From being dismissed as a catchphrase to emerging as a comprehensive challenge to the West, BRICS has come a long way.
India hosts scores of international conferences every year and nine out of ten do not get even a passing mention in the international press. But the BRICS summit that concluded on March 29 broke the mould. In just two days, March 29 and 30, it was reported in no fewer than 624 major newspapers and TV newscasts around the world. What brought about this sudden change of heart? The short answer is that the international media have sensed a challenge to the two-century-old hegemony of the West over the modern, increasingly interdependent, world.
A challenge to American, and more generally western, hegemony has been building for some time. It is reflected in China's growing determination to keep the South China Sea free from foreign military and economic influence; it has been visible for much longer in the militant Islamist challenge spearheaded by the al Qaeda. It was demonstrated most recently by Russia and China's vetoes of Security Council resolutions seeking to legitimise the ouster of the Assad regime in Syria. Against this background, the Delhi meeting acquired a special significance.
But the extent to which Delhi saw the consolidation of this challenge seems to have taken the West by surprise. Only three days before the summit, a columnist writing in the International Herald Tribune had dismissed BRICS as “an artificial bloc built on a catchphrase.” Unlike NATO, ASEAN, and other such groupings, he pointed out, there is neither a regional nor a trade-related justification for BRICS. On the contrary, all of its members have their primary economic links with the West. Even the acronym was coined by an executive of Goldman Sachs whose aim was to drum up new business for the company in advising trans-national corporations on how to expand business in the parts of the world which were still enjoying rapid economic growth after the onset of globalisation and the gradual de-industrialisation of the West.
More than an acronym
But today BRICS has become far more than an acronym. The Delhi declaration contains not only the most comprehensive criticism of the failures of the West that has been voiced by any group of countries since the end of the Cold War, but also the outlines of an alternative blueprint for managing our increasingly interdependent world.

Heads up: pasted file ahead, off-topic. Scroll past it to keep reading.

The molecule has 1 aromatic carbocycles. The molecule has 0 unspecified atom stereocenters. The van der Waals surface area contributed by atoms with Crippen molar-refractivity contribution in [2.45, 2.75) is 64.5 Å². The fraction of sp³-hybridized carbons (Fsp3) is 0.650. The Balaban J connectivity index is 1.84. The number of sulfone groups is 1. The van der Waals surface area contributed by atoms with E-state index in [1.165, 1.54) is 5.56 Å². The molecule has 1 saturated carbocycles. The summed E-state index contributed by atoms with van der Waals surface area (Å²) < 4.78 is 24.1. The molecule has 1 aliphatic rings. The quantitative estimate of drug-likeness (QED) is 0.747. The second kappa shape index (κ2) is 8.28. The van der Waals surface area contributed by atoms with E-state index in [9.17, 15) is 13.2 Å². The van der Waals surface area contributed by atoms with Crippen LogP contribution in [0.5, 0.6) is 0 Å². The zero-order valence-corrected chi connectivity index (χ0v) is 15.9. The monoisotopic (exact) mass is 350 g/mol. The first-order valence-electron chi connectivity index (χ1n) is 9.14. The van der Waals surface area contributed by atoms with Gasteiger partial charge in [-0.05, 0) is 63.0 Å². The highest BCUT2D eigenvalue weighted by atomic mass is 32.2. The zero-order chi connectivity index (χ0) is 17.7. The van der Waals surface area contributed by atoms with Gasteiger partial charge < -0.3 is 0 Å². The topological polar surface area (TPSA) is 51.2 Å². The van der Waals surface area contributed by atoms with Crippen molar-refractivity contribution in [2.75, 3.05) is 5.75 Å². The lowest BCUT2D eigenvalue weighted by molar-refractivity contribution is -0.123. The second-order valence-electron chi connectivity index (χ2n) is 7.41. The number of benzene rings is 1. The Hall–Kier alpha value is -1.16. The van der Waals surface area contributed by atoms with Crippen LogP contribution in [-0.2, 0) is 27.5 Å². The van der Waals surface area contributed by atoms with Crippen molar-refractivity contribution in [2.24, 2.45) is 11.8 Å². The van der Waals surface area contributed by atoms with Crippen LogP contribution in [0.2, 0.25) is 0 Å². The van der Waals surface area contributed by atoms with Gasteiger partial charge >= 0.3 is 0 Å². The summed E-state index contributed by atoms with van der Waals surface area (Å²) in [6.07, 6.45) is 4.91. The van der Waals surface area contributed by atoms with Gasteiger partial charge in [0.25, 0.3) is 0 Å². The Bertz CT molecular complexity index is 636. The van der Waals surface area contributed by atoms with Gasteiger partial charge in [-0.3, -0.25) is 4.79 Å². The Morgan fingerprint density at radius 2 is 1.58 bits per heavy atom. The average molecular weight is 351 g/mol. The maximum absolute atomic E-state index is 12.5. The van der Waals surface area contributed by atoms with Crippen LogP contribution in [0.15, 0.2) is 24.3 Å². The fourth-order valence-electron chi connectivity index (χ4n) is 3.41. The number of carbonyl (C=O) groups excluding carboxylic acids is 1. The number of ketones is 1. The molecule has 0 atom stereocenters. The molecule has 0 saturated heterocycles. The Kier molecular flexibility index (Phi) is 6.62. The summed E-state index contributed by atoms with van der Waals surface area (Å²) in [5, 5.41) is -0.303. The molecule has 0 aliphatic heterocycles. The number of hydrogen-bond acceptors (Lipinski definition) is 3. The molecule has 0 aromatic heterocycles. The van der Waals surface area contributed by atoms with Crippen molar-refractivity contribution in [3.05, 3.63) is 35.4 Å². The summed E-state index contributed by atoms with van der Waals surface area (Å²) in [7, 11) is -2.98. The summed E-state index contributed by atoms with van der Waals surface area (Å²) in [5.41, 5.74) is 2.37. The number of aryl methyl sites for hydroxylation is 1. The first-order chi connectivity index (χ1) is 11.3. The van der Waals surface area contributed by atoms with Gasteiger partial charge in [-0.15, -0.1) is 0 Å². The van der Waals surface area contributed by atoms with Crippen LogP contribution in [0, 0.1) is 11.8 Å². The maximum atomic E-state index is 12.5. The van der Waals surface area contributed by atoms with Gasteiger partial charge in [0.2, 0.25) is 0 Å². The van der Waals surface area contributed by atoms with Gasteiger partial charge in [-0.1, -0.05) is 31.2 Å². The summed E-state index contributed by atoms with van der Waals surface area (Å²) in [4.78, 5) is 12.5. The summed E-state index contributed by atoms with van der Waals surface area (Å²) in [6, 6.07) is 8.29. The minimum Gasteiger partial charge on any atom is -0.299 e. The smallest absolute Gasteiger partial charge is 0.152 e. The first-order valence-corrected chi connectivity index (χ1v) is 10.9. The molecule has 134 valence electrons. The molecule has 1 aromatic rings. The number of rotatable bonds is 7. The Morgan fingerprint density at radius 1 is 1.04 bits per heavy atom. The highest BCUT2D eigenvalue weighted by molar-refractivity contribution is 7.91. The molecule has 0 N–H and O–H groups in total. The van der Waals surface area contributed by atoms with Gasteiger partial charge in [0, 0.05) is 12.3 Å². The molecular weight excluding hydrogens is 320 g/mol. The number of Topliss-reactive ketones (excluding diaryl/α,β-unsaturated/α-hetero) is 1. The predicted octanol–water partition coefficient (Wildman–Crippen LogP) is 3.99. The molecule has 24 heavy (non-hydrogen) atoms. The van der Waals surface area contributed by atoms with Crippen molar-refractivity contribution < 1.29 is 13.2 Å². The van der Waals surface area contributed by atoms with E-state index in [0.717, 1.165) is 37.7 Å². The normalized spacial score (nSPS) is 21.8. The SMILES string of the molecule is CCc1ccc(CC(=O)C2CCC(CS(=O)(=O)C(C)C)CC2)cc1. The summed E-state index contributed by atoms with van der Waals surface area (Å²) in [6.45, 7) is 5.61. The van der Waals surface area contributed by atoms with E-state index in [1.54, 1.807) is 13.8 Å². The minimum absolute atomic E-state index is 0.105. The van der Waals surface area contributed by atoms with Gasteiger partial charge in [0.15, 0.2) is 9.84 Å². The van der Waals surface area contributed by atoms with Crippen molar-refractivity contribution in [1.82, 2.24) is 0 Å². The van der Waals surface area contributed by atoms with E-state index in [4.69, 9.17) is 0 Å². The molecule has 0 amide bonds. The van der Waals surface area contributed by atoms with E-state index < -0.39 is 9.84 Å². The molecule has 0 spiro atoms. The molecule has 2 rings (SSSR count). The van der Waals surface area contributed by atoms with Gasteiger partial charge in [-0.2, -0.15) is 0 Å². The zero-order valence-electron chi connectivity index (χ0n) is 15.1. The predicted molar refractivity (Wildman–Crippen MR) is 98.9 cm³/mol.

The need to draw up such a blueprint has been thrust upon BRICS by the West's failures. Both the financial meltdown of 2008 and the global recession that set in during the following year were products of capitalist greed and mismanagement, given full reign by governments that scrambled to deregulate all markets, domestic and international, in the name of economic freedom and productivity. What they succeeded in doing was to turn the marketplace into a hunting ground for economic predators.
Not surprisingly, therefore, BRICS first demands, in June 2009, all related to reforms of the international financial institutions, a restructuring of the financial system, energy security, climate change and trade. The tone of these demands was cooperative: their goal, the assembled heads of government hastened to reassure the West, was to “expand strategic consensus, consolidate mutual trust, coordinate to cope with the global financial and economic crisis” and lay out a blueprint for the future development of the international economic and financial system.
But as the chaos deepened and spread from the global economy to the global polity, BRICS was forced to widen its agenda and sharpen the tone of its declarations. It crossed the line from economics into politics at its third summit in Hainan, China, last April, when its leaders expressed their “deep concern for the turbulence in the Middle East” and promised to “continue their cooperation in the Security Council over Libya.”
But NATO chose to learn the wrong lessons from Libya. Instead of realising from the aftermath of its aerial invasion that forcibly removing an authoritarian regime does not lead painlessly to democracy, freedom and peace, but to a power vacuum that is inevitably filled by the most brutal and bigoted elements in that society, it came away with the belief that it had at last discovered a cheap “new way of war” that had made regime change affordable even for economically bankrupt powers. So Libya was followed by Syria, and Syria is in danger of being followed by Iran.
It is this deeply unsettling prospect of spreading chaos and war that has given BRICS challenge to the hegemony of the West the fully matured shape unveiled in Delhi.